Backers of the Lockpicks for Open Locksport campaign by Schuyler Towne thought they had something really cool going. Towne, a competitive lockpicker (yes, that is a real thing), originally asked for $6,000 to produce a line of picks. He ended up closing his campaign with over $87,000 in pledges from 1,159 backers and far more orders than he was ready to fill. The next few years were difficult for Towne, as he spent the money earmarked to produce the picks on his day-to-day survival while posting sporadic updates. Some friends stepped in to try and salvage the project and Towne’s reputation, but many backers never got what they paid for.
It’s really hard to pinpoint the exact moment when some of these projects transformed from successes to disasters. The Midnight Clock by Devin Montgomery was a charming invention — a quirky clock that features a unique locking mechanism that lets you open up the face and retrieve a book hidden inside. Montgomery made the first model for his son’s birthday and after friends praised it decided to bring it to the world. Unfortunately, since the project closed in July of 2013 only a dozen backers have been delivered their clocks, leaving some 700 in the lurch.
Glory To Rome
You wouldn’t think a card game could be a financial burden. But for Ed Carter, proprietor of the Cambridge Game Company, it would turn out to be his ruin. Carter funded a deluxe edition of his Glory To Rome game in 2011 and raised $73,000. He outsourced production to a Chinese company but the deal quickly fell apart, and Carter soon after lost the day job that allowed him to make games as a hobby. Eventually he got to the point where he was $100,000 in debt to the project without a single game shipped and had to mortgage his house. Carter hopes to get back on his feet and fulfill his responsibilities, but it isn’t looking good.
USB gizmos are another hot Kickstarter category, as people invent all kinds of things you can plug into the side of your computer. One particularly ambitious product was myIDKey from start-up Arkami. The personal security device included a fingerprint reader and, when synched with your PC, would auto-fill password forms and other private information for you. They had a working prototype and brought in half a million on Kickstarter and another $3 million in venture capital. Unfortunately, Arkami kept revising the product to add features, so the scheduled ship date of September of 2013 came and went. Arkami closed its doors in 2014 with no product shipped and tons of pissed-off backers.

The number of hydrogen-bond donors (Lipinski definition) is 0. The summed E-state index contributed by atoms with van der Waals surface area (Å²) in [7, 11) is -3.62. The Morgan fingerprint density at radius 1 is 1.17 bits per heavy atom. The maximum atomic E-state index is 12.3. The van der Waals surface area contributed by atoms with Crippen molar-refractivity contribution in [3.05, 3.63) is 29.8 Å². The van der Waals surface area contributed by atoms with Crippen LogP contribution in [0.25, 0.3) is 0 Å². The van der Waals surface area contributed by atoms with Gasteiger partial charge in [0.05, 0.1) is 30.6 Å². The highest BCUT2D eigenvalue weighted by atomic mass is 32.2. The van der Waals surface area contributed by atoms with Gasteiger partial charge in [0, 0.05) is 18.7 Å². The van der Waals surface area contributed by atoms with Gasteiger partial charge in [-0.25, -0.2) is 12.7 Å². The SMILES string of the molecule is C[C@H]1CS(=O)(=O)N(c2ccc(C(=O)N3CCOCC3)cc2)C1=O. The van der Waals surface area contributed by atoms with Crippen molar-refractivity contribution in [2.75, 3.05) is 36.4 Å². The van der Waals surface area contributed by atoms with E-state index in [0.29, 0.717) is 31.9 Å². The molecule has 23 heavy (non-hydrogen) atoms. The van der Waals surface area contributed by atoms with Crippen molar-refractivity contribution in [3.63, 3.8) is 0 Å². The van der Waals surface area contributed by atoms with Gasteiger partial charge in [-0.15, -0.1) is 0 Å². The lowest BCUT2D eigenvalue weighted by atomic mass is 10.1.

The third point of the Kickstarter frenzy trifecta would have to be smartwatches. After the Pebble got massively overfunded in 2012, dozens of wannabes took to the platform with their own wearable computers. Many of them got funded, few of them delivered. One of the most notorious was the AGENT Smartwatch, which promised “the world’s smartest watch” with wireless charging, high-def display, and motion sensing capabilities. The campaign asked for $100,000 and pulled in more than a million, but not a single person has recieved a watch over two years later, and creator Chris Walker has spent the time developing and selling other products. Some backers have already filed suit in small claims court to get their money back.
Kickstarter has an anti-fraud team looking out to keep scams off the service, but somebody was asleep at the wheel in 2013 when Kobe Red slipped through. Purporting to be a high-end jerky created from Japanese Kobe beef, the page was suspicious from the start, with no product shots and no creator names listed. The page did have “taste testimonies,” allegedly collected at that year’s SXSW, that were just iPhone screenshots. Despite all that, backers pledged a staggering $120,309. Smelling a rat, a pair of documentary filmmakers hired a private investigator who discovered that creators Magnus Fun didn’t exist and the project was a scam. Kickstarter cancelled it just hours before it was scheduled to close and permanently take all the money.
So, remember: Kickstarter has been great for some things and mixed for others, but it is not a retail service, and funding doesn’t guarantee you anything other than risk. If you’re tight on cash, seriously consider the success of a project’s deliverables before you pledge.